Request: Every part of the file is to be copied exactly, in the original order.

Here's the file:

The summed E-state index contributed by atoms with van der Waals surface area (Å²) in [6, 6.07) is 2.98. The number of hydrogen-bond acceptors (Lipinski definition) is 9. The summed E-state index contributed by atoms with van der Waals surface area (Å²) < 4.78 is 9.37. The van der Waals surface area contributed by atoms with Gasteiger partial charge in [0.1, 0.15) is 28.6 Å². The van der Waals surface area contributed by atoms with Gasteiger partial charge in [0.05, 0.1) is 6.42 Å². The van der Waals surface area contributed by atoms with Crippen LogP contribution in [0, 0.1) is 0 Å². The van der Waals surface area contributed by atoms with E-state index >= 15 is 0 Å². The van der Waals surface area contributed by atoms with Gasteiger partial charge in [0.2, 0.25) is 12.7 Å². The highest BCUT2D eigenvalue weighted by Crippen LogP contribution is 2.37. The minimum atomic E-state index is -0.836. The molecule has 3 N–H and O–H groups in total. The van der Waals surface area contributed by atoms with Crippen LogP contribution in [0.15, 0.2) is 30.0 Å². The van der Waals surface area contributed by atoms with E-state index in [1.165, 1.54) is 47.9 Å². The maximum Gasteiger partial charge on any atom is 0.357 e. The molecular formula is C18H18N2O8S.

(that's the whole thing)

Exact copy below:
The summed E-state index contributed by atoms with van der Waals surface area (Å²) in [6, 6.07) is 2.98. The number of hydrogen-bond acceptors (Lipinski definition) is 9. The summed E-state index contributed by atoms with van der Waals surface area (Å²) < 4.78 is 9.37. The van der Waals surface area contributed by atoms with Gasteiger partial charge in [0.1, 0.15) is 28.6 Å². The van der Waals surface area contributed by atoms with Gasteiger partial charge in [0.05, 0.1) is 6.42 Å². The van der Waals surface area contributed by atoms with Crippen LogP contribution in [0, 0.1) is 0 Å². The van der Waals surface area contributed by atoms with E-state index >= 15 is 0 Å². The van der Waals surface area contributed by atoms with Gasteiger partial charge in [0.2, 0.25) is 12.7 Å². The highest BCUT2D eigenvalue weighted by Crippen LogP contribution is 2.37. The minimum atomic E-state index is -0.836. The molecule has 3 N–H and O–H groups in total. The van der Waals surface area contributed by atoms with Crippen LogP contribution in [0.15, 0.2) is 30.0 Å². The van der Waals surface area contributed by atoms with E-state index in [1.165, 1.54) is 47.9 Å². The maximum Gasteiger partial charge on any atom is 0.357 e. The molecular formula is C18H18N2O8S.